I've read your list several times. With the exception of the items related to stealing work and hijacking clients, most of the issues are typical complaints of having a bad engineer on the team. And I'm still not certain I understand how it's even possible someone can steal your project work without it going unnoticed - that just sounds weird. My advice is to focus on what you can control and ignore all the other distractions she's causing that don't impact your work. – selbie Dec 31 '18 at 4:09
8

I don't know that you will gain much by going to HR with this.
Likely something is going on that you aren't aware of, maybe she is really good at schmoozing, maybe it is something really stupid like the company thinking it would look good to have another (a first?) female in that role(1), maybe something else.

Based on what you've said, she's already targeting you.
Don't step in front of a bus by taking it to HR they will likely discuss your concerns with her. Diffuse what you can, but only stuff related to you. Document everything in emails to your boss - only the facts... like that she deleted audit records. (Print and keep copies at home)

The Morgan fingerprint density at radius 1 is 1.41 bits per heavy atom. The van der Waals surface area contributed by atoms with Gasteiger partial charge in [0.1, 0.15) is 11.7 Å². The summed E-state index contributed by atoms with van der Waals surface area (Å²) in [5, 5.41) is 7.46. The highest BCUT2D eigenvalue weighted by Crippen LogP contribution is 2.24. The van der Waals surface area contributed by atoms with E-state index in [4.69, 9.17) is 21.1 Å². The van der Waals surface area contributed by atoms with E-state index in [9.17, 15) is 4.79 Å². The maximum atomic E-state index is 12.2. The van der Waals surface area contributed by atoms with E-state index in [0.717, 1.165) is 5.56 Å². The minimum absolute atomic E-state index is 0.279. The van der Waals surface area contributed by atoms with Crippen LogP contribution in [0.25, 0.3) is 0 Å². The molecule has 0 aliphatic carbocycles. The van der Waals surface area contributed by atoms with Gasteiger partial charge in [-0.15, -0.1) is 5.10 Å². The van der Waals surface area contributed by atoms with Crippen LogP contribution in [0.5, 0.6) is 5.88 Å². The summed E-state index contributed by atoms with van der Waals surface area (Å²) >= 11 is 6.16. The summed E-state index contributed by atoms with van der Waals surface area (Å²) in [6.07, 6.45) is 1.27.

Since you aren't her boss you should step back a bit on items that don't involve you so she can have enough rope to hang herself again (which she obviously did in the mind of your former director).

Whoever promoted her to this position will likely be reluctant to demote her because it would look bad on them. What you'll likely see if this is the case is that the title is never taken from her, but her duties become more and more restricted.


(1) One piece of evidence for this is that "management has told her not to communicate with customers without first getting their approval". You really shouldn't have to tell a senior person that.

  • +1 Every time I talk to HR about anything - I always regret it. – maksimov Dec 30 '18 at 2:06
  • @maksimov I don't always regret it, but after a few bad experiences I have learned that it often isn't "an entity which is my advocate", which is what I thought it was earlier in my career. I learned at one place that unless an employee who voices a complaint specifically tells the HR person that they want a complaint acted on, it was their job to just listen with empathy. – J. Chris Compton Dec 30 '18 at 20:24
5
  1. Don't file a complain with HR. HR's job is to ensure compliance with local labor laws and with company policies. None of these seem to apply here, so that's not an HR issue. If she makes googly eyes at you or tells Nazi jokes, you should involve HR, but not for a performance issue,